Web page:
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Wednesday, October 20, 2021

New ‘Dracula’ energy-sucker technology could kill batteries


Advanced eco-friendly technology could soon replace batteries.

A French startup may have revolutionised the way in which energy is used and preserved, possibly bringing an end to battery usage worldwide.

Dracula Technologies has designed an eco-friendly alternative that is made with organic solar cells or inkjet-printed organic photovoltaic technology known as LAYER (Light As Your Energetic Response), which can be charged using natural resources such as the sun or through artificial light like a lamp.

The innovation does not contain rare earth elements or heavy metals like normal batteries but instead is made of carbon material. 

While it is designed to power low-energy devices, it serves global effort towards sustainable development and a more eco-friendly way of life. The new tech is also four times cheaper than regular batteries.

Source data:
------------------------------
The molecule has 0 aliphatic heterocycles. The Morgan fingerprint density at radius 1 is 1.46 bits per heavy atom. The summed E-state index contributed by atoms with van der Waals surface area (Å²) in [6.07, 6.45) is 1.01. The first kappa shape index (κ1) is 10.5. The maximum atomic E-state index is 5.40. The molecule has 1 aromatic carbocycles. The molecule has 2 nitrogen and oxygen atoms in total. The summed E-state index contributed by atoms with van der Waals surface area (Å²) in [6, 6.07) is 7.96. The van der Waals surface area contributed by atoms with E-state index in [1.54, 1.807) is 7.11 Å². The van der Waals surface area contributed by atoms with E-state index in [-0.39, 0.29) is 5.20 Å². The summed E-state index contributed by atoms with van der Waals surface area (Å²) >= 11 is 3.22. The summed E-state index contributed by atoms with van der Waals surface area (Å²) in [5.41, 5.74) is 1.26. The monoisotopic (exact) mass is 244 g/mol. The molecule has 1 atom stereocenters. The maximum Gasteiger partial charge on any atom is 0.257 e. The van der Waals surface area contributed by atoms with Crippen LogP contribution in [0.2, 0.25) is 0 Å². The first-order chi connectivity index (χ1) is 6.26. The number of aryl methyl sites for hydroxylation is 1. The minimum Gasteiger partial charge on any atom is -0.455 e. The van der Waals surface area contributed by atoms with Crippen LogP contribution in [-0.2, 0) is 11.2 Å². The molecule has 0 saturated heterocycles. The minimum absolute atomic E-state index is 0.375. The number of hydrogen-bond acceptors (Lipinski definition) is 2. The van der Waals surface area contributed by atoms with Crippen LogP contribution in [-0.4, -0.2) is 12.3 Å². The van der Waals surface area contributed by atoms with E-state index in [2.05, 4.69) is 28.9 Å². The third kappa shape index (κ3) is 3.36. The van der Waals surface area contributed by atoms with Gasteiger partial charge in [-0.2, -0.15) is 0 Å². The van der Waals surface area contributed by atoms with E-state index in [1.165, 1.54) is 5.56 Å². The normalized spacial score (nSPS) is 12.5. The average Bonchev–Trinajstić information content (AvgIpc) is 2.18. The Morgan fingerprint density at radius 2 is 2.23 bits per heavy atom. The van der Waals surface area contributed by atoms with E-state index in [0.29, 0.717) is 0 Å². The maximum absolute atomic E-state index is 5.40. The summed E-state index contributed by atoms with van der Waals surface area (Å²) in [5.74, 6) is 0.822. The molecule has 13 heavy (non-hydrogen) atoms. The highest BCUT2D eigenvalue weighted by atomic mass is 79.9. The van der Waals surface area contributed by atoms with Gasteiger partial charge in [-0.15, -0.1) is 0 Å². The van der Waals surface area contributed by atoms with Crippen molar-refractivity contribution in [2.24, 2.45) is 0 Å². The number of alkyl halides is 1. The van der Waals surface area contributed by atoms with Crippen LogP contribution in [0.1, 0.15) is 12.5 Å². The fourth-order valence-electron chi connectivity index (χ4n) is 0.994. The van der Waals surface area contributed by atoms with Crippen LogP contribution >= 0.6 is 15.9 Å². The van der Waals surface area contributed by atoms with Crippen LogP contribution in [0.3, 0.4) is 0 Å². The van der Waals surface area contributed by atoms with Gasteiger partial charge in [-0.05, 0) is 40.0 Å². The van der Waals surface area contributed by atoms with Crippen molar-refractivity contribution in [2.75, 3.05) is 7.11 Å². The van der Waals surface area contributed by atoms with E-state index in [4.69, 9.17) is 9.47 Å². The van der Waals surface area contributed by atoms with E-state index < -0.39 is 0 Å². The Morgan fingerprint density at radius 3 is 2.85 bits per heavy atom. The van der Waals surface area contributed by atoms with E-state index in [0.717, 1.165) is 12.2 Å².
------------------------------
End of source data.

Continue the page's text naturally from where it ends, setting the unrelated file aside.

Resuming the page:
“Dracula Technologies is currently working with manufacturers, including a partnership with Japanese semiconductor company Renesas Electronics and AND Technology Research (ANDtr) to create a self-powering, batteryless IoT device that can send messages through BLE to a mobile app,” Al Jazeera reported.

Read also: Top energy firms bid for stake in Qatar’s LNG projects

The invention was founded in 2011 after a collaborative project between the CEA (Commissariat à l’énergie atomique et aux énergies alternatives, or the French Alternative Energies and Atomic Energy Commission) and a public research organisation.

“Chief executive officer Brice Cruchon saw the tech’s commercial potential and after six years of research and development, LAYER was launched through the Hello Tomorrow programme for deep tech startups,” the Al Jazeera report added.

So far, the invention has raised a total of 4.4 million euros (about $5.4 million USD), including a 2 million euros round in 2016 from angel investors for a pilot line, and 2.4 million euros in 2020 from industrial partners. 

The company plans to launch its industrial phase in 2024, with the goal of producing millions of modules annually.

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